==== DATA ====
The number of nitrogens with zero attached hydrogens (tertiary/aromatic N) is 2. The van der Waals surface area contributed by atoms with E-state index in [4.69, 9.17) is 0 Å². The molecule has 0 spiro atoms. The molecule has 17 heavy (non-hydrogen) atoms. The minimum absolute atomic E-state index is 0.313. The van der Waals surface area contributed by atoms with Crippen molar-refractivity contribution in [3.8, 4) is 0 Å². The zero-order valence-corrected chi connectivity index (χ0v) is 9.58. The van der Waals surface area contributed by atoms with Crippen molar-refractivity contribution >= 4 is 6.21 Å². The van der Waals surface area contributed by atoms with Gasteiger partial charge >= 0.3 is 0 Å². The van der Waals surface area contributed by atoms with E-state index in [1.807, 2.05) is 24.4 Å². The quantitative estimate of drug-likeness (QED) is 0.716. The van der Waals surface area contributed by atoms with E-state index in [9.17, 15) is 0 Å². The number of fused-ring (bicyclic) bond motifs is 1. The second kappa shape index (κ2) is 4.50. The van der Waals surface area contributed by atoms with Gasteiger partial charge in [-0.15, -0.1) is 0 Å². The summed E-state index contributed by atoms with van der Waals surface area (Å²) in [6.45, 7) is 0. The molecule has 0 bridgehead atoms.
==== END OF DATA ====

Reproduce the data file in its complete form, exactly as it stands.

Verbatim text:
The number of nitrogens with zero attached hydrogens (tertiary/aromatic N) is 2. The van der Waals surface area contributed by atoms with E-state index in [4.69, 9.17) is 0 Å². The molecule has 0 spiro atoms. The molecule has 17 heavy (non-hydrogen) atoms. The minimum absolute atomic E-state index is 0.313. The van der Waals surface area contributed by atoms with Crippen molar-refractivity contribution in [3.8, 4) is 0 Å². The zero-order valence-corrected chi connectivity index (χ0v) is 9.58. The van der Waals surface area contributed by atoms with Crippen molar-refractivity contribution >= 4 is 6.21 Å². The van der Waals surface area contributed by atoms with Gasteiger partial charge >= 0.3 is 0 Å². The van der Waals surface area contributed by atoms with E-state index in [1.807, 2.05) is 24.4 Å². The quantitative estimate of drug-likeness (QED) is 0.716. The van der Waals surface area contributed by atoms with E-state index in [9.17, 15) is 0 Å². The number of fused-ring (bicyclic) bond motifs is 1. The second kappa shape index (κ2) is 4.50. The van der Waals surface area contributed by atoms with Gasteiger partial charge in [-0.15, -0.1) is 0 Å². The summed E-state index contributed by atoms with van der Waals surface area (Å²) in [6.45, 7) is 0. The molecule has 0 bridgehead atoms.